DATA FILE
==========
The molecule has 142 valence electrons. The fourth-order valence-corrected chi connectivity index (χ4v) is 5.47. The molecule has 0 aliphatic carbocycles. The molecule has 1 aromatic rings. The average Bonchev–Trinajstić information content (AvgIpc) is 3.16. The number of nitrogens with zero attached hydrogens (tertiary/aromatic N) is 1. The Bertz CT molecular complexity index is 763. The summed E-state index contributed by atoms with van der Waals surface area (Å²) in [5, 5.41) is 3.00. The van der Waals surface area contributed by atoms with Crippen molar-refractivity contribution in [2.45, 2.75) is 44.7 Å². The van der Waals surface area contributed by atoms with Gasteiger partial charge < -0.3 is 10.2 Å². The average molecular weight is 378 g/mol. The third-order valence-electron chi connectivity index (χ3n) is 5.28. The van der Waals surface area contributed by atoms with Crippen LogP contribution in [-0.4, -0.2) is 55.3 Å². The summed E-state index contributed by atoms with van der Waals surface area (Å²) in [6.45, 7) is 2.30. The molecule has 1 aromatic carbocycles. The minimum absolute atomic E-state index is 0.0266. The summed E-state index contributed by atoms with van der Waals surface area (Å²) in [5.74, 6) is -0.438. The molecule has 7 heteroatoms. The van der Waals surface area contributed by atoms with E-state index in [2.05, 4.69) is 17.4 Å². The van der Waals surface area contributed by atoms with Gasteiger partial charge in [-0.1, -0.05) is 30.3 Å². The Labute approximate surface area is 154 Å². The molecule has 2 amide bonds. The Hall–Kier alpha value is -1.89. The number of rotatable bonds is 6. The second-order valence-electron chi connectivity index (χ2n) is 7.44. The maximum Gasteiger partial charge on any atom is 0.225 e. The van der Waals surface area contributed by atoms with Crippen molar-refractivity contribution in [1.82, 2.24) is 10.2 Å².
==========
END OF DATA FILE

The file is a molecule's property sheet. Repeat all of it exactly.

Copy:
The molecule has 142 valence electrons. The fourth-order valence-corrected chi connectivity index (χ4v) is 5.47. The molecule has 0 aliphatic carbocycles. The molecule has 1 aromatic rings. The average Bonchev–Trinajstić information content (AvgIpc) is 3.16. The number of nitrogens with zero attached hydrogens (tertiary/aromatic N) is 1. The Bertz CT molecular complexity index is 763. The summed E-state index contributed by atoms with van der Waals surface area (Å²) in [5, 5.41) is 3.00. The van der Waals surface area contributed by atoms with Crippen molar-refractivity contribution in [2.45, 2.75) is 44.7 Å². The van der Waals surface area contributed by atoms with Gasteiger partial charge < -0.3 is 10.2 Å². The average molecular weight is 378 g/mol. The third-order valence-electron chi connectivity index (χ3n) is 5.28. The van der Waals surface area contributed by atoms with Crippen LogP contribution in [-0.4, -0.2) is 55.3 Å². The summed E-state index contributed by atoms with van der Waals surface area (Å²) in [6.45, 7) is 2.30. The molecule has 1 aromatic carbocycles. The minimum absolute atomic E-state index is 0.0266. The summed E-state index contributed by atoms with van der Waals surface area (Å²) in [5.74, 6) is -0.438. The molecule has 7 heteroatoms. The van der Waals surface area contributed by atoms with E-state index in [2.05, 4.69) is 17.4 Å². The van der Waals surface area contributed by atoms with Gasteiger partial charge in [-0.1, -0.05) is 30.3 Å². The Labute approximate surface area is 154 Å². The molecule has 2 amide bonds. The Hall–Kier alpha value is -1.89. The number of rotatable bonds is 6. The second-order valence-electron chi connectivity index (χ2n) is 7.44. The maximum Gasteiger partial charge on any atom is 0.225 e. The van der Waals surface area contributed by atoms with Crippen molar-refractivity contribution in [1.82, 2.24) is 10.2 Å².